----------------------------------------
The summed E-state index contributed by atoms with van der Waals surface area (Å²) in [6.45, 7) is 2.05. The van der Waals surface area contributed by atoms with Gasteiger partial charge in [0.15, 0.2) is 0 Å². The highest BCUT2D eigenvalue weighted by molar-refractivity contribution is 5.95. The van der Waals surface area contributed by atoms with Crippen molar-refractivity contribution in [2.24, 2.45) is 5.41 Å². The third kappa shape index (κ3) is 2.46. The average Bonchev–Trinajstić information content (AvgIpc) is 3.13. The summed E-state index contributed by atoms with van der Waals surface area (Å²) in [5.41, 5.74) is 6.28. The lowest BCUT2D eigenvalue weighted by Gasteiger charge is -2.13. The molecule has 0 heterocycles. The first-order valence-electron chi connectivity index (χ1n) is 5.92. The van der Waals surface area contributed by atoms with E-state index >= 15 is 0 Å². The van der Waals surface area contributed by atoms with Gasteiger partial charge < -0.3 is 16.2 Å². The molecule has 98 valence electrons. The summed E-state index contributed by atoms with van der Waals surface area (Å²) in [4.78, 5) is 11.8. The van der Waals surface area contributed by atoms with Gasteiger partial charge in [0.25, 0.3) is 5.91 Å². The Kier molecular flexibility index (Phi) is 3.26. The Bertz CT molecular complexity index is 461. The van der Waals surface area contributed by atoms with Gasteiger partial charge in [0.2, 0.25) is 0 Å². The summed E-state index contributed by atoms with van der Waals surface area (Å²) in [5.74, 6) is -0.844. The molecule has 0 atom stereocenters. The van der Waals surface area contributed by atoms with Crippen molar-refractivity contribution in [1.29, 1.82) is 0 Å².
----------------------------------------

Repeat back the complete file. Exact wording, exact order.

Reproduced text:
The summed E-state index contributed by atoms with van der Waals surface area (Å²) in [6.45, 7) is 2.05. The van der Waals surface area contributed by atoms with Gasteiger partial charge in [0.15, 0.2) is 0 Å². The highest BCUT2D eigenvalue weighted by molar-refractivity contribution is 5.95. The van der Waals surface area contributed by atoms with Crippen molar-refractivity contribution in [2.24, 2.45) is 5.41 Å². The third kappa shape index (κ3) is 2.46. The average Bonchev–Trinajstić information content (AvgIpc) is 3.13. The summed E-state index contributed by atoms with van der Waals surface area (Å²) in [5.41, 5.74) is 6.28. The lowest BCUT2D eigenvalue weighted by Gasteiger charge is -2.13. The molecule has 0 heterocycles. The first-order valence-electron chi connectivity index (χ1n) is 5.92. The van der Waals surface area contributed by atoms with E-state index >= 15 is 0 Å². The van der Waals surface area contributed by atoms with Gasteiger partial charge < -0.3 is 16.2 Å². The molecule has 98 valence electrons. The summed E-state index contributed by atoms with van der Waals surface area (Å²) in [4.78, 5) is 11.8. The van der Waals surface area contributed by atoms with Gasteiger partial charge in [0.25, 0.3) is 5.91 Å². The Kier molecular flexibility index (Phi) is 3.26. The Bertz CT molecular complexity index is 461. The van der Waals surface area contributed by atoms with Gasteiger partial charge in [0.2, 0.25) is 0 Å². The summed E-state index contributed by atoms with van der Waals surface area (Å²) in [5.74, 6) is -0.844. The molecule has 0 atom stereocenters. The van der Waals surface area contributed by atoms with Crippen molar-refractivity contribution in [1.29, 1.82) is 0 Å².